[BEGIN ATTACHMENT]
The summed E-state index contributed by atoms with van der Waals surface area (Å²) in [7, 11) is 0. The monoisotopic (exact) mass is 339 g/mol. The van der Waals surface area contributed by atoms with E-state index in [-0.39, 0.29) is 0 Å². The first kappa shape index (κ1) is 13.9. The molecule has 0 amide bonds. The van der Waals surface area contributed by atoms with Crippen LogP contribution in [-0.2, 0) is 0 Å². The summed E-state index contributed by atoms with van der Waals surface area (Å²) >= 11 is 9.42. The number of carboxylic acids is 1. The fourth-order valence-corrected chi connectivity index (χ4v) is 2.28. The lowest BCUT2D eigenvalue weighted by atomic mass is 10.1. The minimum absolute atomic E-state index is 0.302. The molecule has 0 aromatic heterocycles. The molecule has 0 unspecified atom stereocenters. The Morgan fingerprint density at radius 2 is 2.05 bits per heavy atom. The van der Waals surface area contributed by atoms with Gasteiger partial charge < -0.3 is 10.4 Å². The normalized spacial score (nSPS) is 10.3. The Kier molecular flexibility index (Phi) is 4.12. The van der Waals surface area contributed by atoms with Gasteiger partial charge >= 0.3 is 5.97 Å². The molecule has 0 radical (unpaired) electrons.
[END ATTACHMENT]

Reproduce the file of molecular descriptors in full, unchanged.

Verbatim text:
The summed E-state index contributed by atoms with van der Waals surface area (Å²) in [7, 11) is 0. The monoisotopic (exact) mass is 339 g/mol. The van der Waals surface area contributed by atoms with E-state index in [-0.39, 0.29) is 0 Å². The first kappa shape index (κ1) is 13.9. The molecule has 0 amide bonds. The van der Waals surface area contributed by atoms with Crippen LogP contribution in [-0.2, 0) is 0 Å². The summed E-state index contributed by atoms with van der Waals surface area (Å²) >= 11 is 9.42. The number of carboxylic acids is 1. The fourth-order valence-corrected chi connectivity index (χ4v) is 2.28. The lowest BCUT2D eigenvalue weighted by atomic mass is 10.1. The minimum absolute atomic E-state index is 0.302. The molecule has 0 aromatic heterocycles. The molecule has 0 unspecified atom stereocenters. The Morgan fingerprint density at radius 2 is 2.05 bits per heavy atom. The van der Waals surface area contributed by atoms with Gasteiger partial charge < -0.3 is 10.4 Å². The normalized spacial score (nSPS) is 10.3. The Kier molecular flexibility index (Phi) is 4.12. The van der Waals surface area contributed by atoms with Gasteiger partial charge >= 0.3 is 5.97 Å². The molecule has 0 radical (unpaired) electrons.